Whilst I was able to measure the above tree, others that appear to be more aged proved to be just out of reach on private land. I was only, therefore, able to view and photograph from adjacent common land. Below are some of the images to whet the appetite.

Thursday, 26 December 2019

Recording trees

Despite the advent of Tree Preservation Orders (TPOs) and Felling Licences I feel trees have little effective protection. Any sense that a tree is a health and safety risk it will be dealt with in swift time, so any additional protection must be well received. A small step in the right direction came last year when the publication of Planning Policy Wales Edition 10 introduced a requirement for planning authorities to consider trees listed on the Ancient Tree Inventory when arriving at their decisions. However the inventory is only as good as the information it contains, so it came as no surprise to find that there are no trees at all listed for my local patch in the upper Afon Lwyd valley - nothing between Pontypool and Blaenavon. So in an effort to alter this I spent a hour walking around the Lasgarn Wood with tape measure and camera.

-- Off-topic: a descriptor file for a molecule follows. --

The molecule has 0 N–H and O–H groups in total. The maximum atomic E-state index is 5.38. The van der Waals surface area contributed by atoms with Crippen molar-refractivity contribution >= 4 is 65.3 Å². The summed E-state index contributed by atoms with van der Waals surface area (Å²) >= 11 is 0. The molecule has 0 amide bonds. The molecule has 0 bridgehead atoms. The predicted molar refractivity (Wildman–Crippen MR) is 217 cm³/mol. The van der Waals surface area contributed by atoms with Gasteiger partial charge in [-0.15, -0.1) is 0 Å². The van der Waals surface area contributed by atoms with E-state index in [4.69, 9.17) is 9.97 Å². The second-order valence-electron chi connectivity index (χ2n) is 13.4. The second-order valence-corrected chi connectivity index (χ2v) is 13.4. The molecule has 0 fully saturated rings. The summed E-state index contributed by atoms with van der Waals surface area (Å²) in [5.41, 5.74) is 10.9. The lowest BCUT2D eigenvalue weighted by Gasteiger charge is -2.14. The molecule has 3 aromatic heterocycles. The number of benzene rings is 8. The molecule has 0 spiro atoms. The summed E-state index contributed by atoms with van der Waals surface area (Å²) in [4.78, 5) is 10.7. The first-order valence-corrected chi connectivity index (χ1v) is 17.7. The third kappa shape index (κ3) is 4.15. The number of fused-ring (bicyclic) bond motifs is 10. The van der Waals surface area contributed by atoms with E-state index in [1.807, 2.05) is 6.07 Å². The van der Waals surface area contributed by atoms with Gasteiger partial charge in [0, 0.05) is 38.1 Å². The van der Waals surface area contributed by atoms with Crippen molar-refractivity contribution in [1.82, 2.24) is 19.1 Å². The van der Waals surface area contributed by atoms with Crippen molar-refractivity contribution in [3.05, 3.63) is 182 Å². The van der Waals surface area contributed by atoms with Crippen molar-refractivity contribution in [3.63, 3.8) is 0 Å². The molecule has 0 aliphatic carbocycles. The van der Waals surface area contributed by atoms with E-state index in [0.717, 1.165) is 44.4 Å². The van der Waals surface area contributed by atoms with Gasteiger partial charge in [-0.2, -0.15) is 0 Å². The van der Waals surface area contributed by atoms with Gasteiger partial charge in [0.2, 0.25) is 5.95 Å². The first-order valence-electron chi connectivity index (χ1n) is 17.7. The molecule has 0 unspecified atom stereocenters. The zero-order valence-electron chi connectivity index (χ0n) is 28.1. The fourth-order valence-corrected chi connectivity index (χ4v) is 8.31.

The good thing about recording trees at this time of year is that notable individuals can be easily picked out in a woodland landscape devoid of its foliage. Although the Lasgarn Wood is an ancient woodland it was worked for its limestone during the industrial heyday and thereby lost most of its mature trees. However, some remain on its margins and it was these I sort to record.

Measuring the girth of trees is easier said than done. Securing the tape measure at approximately 1.5 metres on uneven ground is an acquired skill. Nonetheless I measured two beech trees, I considered worthy of a closer examination.  The first measured around 5.28 metres with the second being 4.63 metres. These will be added to the inventory is soon as possible and will start me on a journey of recording notable, veteran and ancient trees on my patch.

Sunday, 1 December 2019

After a fallow period

A series of regular autumn visits to the River Usk in Newport Town Centre has produced next to nothing in terms of rarer gulls and birds carrying rings. In fact the numbers of larger gulls has been disappointingly low. This week has seen a bit of a turnaround in ring reading fortunes with a British ringed black-headed gull from Tintern and a couple of Canada goose from Cwmbran Boating Lake.

As is often the case with Canada geese the two birds at the boating lake were very confiding, following anyone who with a packed lunch. Although one bird had its ring on upside down - something I know ringers are keen to avoid -  I suspect both birds were ringed at Llangorse Lake. I will report all three birds to the BTO as soon as I can and report any interesting information here or on my @valleynature Twitter feed.